[show abstract][hide abstract] ABSTRACT: We propose a simple dynamical system to interpret the gait time series from patients affected by three neurodegenerative diseases: Parkinson, Huntington and Amyotrophic Lateral Sclerosis. The model is shown to reproduce the main aspects of the experimental time series. Within this scenario, quantitative differences in specific indicators are detected thus opening up the perspective for innovative, non invasive, diagnosis procedures from direct measurements of gait dynamics.
[show abstract][hide abstract] ABSTRACT: A higher order recurrent neural network architecture learns to recognize and generate languages after being trained on categorized exemplars. Studying these networks from the perspective of dynamical systems yields two interesting discoveries: First, a longitudinal examination of the learning process illustrates a new form of mechanical inference: Induction by phase transition. A small weight adjustment causes a bifurcation in the limit behavior of the network. This phase transition corresponds to the onset of the network''s capacity for generalizing to arbitrary-length strings. Second, a study of the automata resulting from the acquisition of previously published training sets indicates that while the architecture is not guaranteed to find a minimal finite automaton consistent with the given exemplars, which is an NP-Hard problem, the architecture does appear capable of generating non-regular languages by exploiting fractal and chaotic dynamics. I end the paper with a hypothesis relating linguistic generative capacity to the behavioral regimes of non-linear dynamical systems.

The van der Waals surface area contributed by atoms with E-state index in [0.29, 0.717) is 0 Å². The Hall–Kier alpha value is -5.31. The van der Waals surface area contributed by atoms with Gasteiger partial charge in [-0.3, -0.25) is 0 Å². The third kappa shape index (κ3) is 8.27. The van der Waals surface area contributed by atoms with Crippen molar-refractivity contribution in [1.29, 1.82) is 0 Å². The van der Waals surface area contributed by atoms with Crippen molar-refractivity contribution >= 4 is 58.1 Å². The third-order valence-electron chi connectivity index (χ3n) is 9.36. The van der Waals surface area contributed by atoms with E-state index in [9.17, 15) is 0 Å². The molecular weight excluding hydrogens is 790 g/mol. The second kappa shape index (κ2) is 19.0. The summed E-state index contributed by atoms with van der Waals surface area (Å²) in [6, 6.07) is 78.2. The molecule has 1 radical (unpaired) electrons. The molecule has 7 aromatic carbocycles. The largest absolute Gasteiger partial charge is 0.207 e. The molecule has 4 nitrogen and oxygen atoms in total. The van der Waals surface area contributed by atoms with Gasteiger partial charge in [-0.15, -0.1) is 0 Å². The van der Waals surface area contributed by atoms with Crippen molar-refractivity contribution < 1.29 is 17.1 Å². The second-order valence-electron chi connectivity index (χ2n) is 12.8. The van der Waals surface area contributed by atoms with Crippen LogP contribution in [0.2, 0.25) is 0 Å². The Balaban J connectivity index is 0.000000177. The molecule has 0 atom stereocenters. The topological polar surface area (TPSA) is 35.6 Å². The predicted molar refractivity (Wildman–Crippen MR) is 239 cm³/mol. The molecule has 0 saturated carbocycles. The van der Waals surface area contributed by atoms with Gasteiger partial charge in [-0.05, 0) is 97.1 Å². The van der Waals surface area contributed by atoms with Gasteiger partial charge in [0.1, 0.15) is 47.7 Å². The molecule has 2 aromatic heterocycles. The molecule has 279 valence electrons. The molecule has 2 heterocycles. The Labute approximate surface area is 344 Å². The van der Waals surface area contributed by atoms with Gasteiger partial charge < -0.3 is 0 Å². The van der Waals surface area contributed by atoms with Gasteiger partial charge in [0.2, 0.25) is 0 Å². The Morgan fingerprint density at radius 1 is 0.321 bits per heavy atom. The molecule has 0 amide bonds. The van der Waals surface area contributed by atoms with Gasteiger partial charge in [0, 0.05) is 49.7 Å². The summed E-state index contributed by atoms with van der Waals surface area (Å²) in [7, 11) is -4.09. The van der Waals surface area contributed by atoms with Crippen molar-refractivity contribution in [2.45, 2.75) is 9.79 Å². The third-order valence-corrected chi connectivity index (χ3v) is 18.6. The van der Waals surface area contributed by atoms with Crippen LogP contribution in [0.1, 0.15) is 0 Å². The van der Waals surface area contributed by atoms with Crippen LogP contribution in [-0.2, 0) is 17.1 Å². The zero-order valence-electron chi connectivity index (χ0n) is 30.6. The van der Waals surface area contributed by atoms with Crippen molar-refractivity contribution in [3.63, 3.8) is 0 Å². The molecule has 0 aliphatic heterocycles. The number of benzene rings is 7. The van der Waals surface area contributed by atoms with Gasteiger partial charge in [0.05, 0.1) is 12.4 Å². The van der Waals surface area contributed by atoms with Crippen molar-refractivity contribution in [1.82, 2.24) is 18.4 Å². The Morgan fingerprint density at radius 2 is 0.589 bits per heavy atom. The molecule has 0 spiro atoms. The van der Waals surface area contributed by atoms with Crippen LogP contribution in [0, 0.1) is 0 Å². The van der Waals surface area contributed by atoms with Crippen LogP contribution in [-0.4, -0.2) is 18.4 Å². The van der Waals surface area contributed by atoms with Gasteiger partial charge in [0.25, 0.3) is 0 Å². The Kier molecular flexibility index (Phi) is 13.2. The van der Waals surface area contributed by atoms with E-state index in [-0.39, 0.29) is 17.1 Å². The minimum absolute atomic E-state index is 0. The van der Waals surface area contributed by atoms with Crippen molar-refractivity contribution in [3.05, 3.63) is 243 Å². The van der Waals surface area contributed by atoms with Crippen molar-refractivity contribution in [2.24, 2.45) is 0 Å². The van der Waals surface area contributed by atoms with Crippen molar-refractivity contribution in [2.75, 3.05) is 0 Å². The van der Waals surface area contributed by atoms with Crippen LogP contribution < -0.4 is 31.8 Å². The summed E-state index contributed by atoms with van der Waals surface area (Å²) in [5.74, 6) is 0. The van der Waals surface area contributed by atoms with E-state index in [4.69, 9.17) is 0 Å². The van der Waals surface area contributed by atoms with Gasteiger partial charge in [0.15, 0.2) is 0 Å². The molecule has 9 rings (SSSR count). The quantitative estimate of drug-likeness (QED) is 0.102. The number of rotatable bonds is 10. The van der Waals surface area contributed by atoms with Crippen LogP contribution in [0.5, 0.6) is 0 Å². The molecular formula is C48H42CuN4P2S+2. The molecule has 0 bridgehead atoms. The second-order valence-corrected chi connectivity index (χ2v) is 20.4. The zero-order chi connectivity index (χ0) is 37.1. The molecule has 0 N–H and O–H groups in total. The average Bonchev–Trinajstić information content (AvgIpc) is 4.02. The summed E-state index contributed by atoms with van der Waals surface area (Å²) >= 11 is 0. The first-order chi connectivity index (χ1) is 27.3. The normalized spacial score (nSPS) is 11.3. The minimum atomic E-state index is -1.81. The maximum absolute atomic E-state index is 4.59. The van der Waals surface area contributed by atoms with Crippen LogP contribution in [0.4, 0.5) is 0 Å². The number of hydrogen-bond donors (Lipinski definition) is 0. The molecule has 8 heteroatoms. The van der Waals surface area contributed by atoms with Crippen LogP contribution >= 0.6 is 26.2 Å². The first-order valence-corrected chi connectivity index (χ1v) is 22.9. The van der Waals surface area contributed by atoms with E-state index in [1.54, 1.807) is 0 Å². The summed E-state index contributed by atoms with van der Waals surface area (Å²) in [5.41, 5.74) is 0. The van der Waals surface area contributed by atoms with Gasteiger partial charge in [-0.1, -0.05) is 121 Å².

[show abstract][hide abstract] ABSTRACT: Processing of functional magnetic resonance imaging (fMRI) data is a critical step in evaluating experimental results. We address the question of choosing between a Student t-test method, crosscorrelation method, or a weighted z-score method in analyzing functional MR images. We present an analytic analysis that makes it possible to make a statistical decision in setting the threshold for the crosscorrelation coefficient. Specifically, the theory for an receiver operating characteristic (ROC) analysis (description of type I and type II error) has been applied to the crosscorrelation method. Both theoretical predictions as well as model simulations are presented to prove that the crosscorrelation and weighted z-score method have the same statistical power. We introduce the concept of a variance image and use it to not only choose between the correlation image and a simple t-test image but also to obtain a final image that combines the efficient aspects of both the correlation and the simple t-test images. The variance image itself is shown to be an indicator of both patient motion and/or internal physiological motion in the brain. Furthermore, we delineate the importance of electrocardiogram (ECG) gating in reducing the variance in fMRI of human motor cortex.
Magnetic Resonance Imaging 02/1997; 15(2):169-81. · 2.06 Impact Factor
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